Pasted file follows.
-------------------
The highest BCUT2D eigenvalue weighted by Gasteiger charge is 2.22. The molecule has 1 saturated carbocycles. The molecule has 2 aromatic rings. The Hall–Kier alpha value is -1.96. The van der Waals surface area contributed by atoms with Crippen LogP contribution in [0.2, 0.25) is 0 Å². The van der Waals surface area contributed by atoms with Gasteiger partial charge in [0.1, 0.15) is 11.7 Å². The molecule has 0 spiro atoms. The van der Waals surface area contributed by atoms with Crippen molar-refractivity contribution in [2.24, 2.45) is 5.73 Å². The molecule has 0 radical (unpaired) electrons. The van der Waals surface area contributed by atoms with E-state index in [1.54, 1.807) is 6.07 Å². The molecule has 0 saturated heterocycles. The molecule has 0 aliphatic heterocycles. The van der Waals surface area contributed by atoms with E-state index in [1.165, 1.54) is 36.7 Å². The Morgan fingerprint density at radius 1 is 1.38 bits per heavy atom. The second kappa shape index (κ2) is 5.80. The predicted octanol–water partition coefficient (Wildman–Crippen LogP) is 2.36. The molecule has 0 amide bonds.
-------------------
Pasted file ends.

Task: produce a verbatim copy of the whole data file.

The highest BCUT2D eigenvalue weighted by Gasteiger charge is 2.22. The molecule has 1 saturated carbocycles. The molecule has 2 aromatic rings. The Hall–Kier alpha value is -1.96. The van der Waals surface area contributed by atoms with Crippen LogP contribution in [0.2, 0.25) is 0 Å². The van der Waals surface area contributed by atoms with Gasteiger partial charge in [0.1, 0.15) is 11.7 Å². The molecule has 0 spiro atoms. The van der Waals surface area contributed by atoms with Crippen molar-refractivity contribution in [2.24, 2.45) is 5.73 Å². The molecule has 0 radical (unpaired) electrons. The van der Waals surface area contributed by atoms with E-state index in [1.54, 1.807) is 6.07 Å². The molecule has 0 saturated heterocycles. The molecule has 0 aliphatic heterocycles. The van der Waals surface area contributed by atoms with E-state index in [1.165, 1.54) is 36.7 Å². The Morgan fingerprint density at radius 1 is 1.38 bits per heavy atom. The second kappa shape index (κ2) is 5.80. The predicted octanol–water partition coefficient (Wildman–Crippen LogP) is 2.36. The molecule has 0 amide bonds.